“She took Little Fox with her,” I said. Little Fox was the stuffed animal I slept with as a baby. At one point when I was going through an unfortunately imaginative stage, I got upset because I convinced myself that if I really loved Little Fox enough, he would turn into a real fox, like in the Velveteen Rabbit. He persisted in staying mechanical, and I writhed in guilt for not loving him enough to give him a beating heart. My mother pointed out that real foxes were not good pets, and that if he were a real fox, he wouldn’t sing songs or tell stories. It helped, a little, but I still hoped to wake up one morning to the touch of a cold nose on my face.
I named Fox after Little Fox when she came to live with us. I’m not sure I would let a four-year-old name her clone sister, myself, but it could have been worse; my ex-girlfriend Olivia had a clone sister named Pinky Pony, and even shortening it to Pink didn’t help much.
“She doesn’t need Little Fox,” my mother said. “She needs you. Now, how about those dishes?”
I stack a few dishes haphazardly in the dishwasher and run a cleaner over the counters until I hear the front door close behind Marissa and my mother. “Cloud, call Bella.”
“You haven’t finished the dishes yet,” the cloud said. I stack faster, guess at the right settings, and turn the dishwasher on.
“Cloud, call Bella. This is…Fox. Answer the phone. We need to talk.” I hesitate, and then add, “I haven’t told anyone. We can still fix this. Just answer the phone.”
She doesn’t. Not then, not at lunchtime, when I try to figure out how to make myself a sandwich without severing fingers, and not before dinner, when I’m getting desperate. I make such a disaster out of dinner that when my mother comes to investigate the source of the burned-plastic smell, she throws dinner out and tells the cloud to order takeout for us instead.
“I’m sorry,” I say, wracking my brain for an explanation.
“I’ll talk to you after Marissa is in bed,” my mother says, not angrily, but wearily.
I serve the takeout when it arrives and choke down my own serving in the kitchen. I put the leftovers away after dinner, and do the dishes, and go help Marissa undress.
“I can take my own clothes off,” she says, with a look of eleven-year-old scorn. “I don’t need my sister’s clone to do it for me.”
“I’m here to help,” I say.
“Yeah, for how long?” Marissa pulls her pajama top over her head and flops down on her bed, her walls and ceiling shifting to a black starlit void that always unnerves me a little, like we’re on a platform floating in space. “In four years, you’re going to go live with Bella and I’m going to be on my own.”
“You’ll have your mother,” I say.
Marissa gives me a very old look. “Much good she is,” she says.
I wish I could argue with that. My mother loves me and Marissa, but she was happy enough to let Fox take care of us as soon as Fox was old enough. She ordered a clone of Marissa, too, but when Marissa was two, there was an outbreak of antibiotic-resistant pneumonia. Marissa spent a month in the hospital, and was fragile even after that, but her clone died. They gave my mother her money back, I think.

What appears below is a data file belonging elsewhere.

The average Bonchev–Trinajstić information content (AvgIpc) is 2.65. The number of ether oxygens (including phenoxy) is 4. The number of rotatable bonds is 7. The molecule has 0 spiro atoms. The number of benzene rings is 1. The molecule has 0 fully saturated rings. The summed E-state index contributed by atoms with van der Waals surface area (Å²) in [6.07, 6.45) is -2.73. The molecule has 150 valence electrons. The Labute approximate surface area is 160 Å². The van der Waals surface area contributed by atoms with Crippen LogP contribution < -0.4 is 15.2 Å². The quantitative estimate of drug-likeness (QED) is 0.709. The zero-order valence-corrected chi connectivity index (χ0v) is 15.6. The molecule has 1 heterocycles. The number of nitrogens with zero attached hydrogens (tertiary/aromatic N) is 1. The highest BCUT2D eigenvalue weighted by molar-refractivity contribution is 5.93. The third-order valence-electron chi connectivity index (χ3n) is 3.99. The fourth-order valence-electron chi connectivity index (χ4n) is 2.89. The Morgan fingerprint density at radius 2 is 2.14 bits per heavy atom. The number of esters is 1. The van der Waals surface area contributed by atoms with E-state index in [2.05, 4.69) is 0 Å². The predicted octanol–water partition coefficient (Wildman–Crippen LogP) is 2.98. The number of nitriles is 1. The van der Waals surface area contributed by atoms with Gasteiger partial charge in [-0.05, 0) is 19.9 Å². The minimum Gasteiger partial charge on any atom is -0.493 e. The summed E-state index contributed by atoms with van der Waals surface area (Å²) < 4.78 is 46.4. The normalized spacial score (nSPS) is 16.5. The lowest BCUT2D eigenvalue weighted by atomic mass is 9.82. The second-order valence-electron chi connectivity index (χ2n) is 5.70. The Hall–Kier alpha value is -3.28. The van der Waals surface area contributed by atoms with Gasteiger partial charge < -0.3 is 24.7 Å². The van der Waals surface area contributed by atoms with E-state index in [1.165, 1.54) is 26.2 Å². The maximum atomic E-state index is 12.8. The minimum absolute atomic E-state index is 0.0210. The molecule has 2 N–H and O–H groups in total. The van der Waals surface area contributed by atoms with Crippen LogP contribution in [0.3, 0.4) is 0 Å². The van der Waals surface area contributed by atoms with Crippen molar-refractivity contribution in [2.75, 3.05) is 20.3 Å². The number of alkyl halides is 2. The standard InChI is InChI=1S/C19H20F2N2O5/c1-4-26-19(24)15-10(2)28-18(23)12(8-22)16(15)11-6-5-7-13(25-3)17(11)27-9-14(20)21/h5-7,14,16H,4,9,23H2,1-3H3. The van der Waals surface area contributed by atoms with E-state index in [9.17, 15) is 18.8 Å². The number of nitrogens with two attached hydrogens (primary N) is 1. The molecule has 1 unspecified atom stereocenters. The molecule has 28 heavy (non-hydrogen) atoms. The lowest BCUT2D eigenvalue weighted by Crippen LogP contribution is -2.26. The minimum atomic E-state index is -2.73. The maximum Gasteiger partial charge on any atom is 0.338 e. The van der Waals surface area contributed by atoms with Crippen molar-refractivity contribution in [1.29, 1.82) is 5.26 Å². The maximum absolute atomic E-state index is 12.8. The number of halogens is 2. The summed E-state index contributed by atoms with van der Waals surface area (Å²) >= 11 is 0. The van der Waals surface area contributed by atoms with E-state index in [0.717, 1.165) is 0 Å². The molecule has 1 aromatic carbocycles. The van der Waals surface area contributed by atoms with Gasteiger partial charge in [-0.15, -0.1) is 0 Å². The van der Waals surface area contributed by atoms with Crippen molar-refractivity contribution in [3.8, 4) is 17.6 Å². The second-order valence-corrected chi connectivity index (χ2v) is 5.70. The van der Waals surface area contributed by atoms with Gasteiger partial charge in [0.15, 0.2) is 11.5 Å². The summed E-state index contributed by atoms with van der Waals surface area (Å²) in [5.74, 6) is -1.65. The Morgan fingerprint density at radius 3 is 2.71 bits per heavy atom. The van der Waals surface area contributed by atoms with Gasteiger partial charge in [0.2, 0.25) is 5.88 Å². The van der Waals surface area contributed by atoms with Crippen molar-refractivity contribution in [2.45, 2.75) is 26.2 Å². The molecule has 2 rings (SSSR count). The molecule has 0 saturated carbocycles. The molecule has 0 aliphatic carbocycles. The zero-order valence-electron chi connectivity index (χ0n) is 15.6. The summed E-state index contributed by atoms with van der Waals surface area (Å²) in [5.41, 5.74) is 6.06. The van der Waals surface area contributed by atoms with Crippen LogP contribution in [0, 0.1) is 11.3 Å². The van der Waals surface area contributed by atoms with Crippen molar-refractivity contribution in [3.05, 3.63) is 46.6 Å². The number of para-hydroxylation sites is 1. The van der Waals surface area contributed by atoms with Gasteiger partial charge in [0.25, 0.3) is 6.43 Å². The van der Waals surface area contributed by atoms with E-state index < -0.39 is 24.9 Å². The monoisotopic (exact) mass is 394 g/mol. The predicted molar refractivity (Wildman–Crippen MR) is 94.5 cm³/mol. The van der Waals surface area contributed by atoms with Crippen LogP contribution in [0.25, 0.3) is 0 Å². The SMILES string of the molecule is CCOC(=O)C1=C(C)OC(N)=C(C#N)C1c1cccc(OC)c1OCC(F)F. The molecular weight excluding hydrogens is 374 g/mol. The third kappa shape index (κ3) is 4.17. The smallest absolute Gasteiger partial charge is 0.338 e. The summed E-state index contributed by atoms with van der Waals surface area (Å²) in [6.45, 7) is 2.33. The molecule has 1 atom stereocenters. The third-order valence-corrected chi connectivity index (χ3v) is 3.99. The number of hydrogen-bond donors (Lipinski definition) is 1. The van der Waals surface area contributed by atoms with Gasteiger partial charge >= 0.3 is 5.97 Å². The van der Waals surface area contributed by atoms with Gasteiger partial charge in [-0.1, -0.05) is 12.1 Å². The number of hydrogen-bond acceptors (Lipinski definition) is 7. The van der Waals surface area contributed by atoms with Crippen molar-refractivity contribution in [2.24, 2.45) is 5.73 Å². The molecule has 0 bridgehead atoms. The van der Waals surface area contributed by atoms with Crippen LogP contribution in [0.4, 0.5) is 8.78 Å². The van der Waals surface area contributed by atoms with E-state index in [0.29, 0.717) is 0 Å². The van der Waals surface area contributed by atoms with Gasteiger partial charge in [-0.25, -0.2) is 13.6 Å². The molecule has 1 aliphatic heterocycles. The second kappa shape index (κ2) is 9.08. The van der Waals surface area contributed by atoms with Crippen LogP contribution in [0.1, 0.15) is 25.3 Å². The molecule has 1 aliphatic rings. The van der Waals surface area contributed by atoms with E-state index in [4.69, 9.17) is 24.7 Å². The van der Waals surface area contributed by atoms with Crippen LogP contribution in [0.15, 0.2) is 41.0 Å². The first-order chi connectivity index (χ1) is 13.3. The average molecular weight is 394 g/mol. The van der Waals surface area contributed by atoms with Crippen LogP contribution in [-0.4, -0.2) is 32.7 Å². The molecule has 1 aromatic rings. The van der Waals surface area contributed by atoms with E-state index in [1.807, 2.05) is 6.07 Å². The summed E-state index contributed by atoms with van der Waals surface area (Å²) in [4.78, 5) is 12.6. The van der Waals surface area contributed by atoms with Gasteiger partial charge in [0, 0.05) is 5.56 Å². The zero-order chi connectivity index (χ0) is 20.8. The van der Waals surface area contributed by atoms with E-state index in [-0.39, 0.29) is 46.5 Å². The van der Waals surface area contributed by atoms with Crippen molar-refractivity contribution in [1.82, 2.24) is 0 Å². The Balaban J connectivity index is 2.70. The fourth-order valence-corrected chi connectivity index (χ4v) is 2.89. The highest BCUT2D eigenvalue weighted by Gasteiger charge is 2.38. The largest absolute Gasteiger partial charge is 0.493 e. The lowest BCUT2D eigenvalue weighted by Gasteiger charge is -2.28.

“You’ll survive,” I say, and go find my mother.
I sit on the end of her bed, trying to decide what to say to her. Overhead, seagulls are sailing through a blue sky, although outside the house it’s dark.
“I’m going to miss Bella,” my mother says. She reaches out for my hand, and I give it to her. Even my nails are painted in the clear gloss Fox uses. I try to picture Fox drugging my coffee, carrying me to her bed, changing the nail polish on my limp fingers, putting her earrings into my ears. The words I’m not Fox are on the tip of my tongue. “And I’m going to miss you, too, when you go to live with her.”
“I’m sure you and Marissa will be all right.”
“We’ll manage. I’m looking into buying an orphan.” I didn’t know my mother was thinking of spending the kind of money it took to buy a clone whose original was dead. Some families want to keep the clone, but others find it a morbid reminder. There’s a fairly competitive resale market. “What I mean is, I’m going to miss you. Having you live with us has been…almost like having a third daughter.”
“I’m going to miss you too,” I say. Would Fox tear up at those words? I think she probably should, but it’s hard to imagine. I can’t remember ever seeing Fox cry.
“We’ve got another four years,” my mother says, her voice turning brisk again, as if someone had caught her cradling one of my stuffed animals. “And we can’t have burned dinners for four years. I’m certain you can do better than what I saw today.”
“I’m sure I can too,” I say as neutrally as I can.
“Good,” she says. “Well, goodnight Fox.”
“Good night, ma’am,” I say.
I’m woken up by pounding on my door. I leap out of bed and fling the door open, hoping to see Fox standing there smirking in triumph at having played the world’s best and most dangerous practical joke.
Instead, it’s my mother, her face drawn. “Bella never checked into her dormitory,” she says. “Apparently, NYU isn’t sure she ever arrived on campus at all.”
“I hope she’s okay,” I say.
“Please make me some coffee,” my mother says, turning away as if she hasn’t heard. “Cloud, call NYU campus security again.”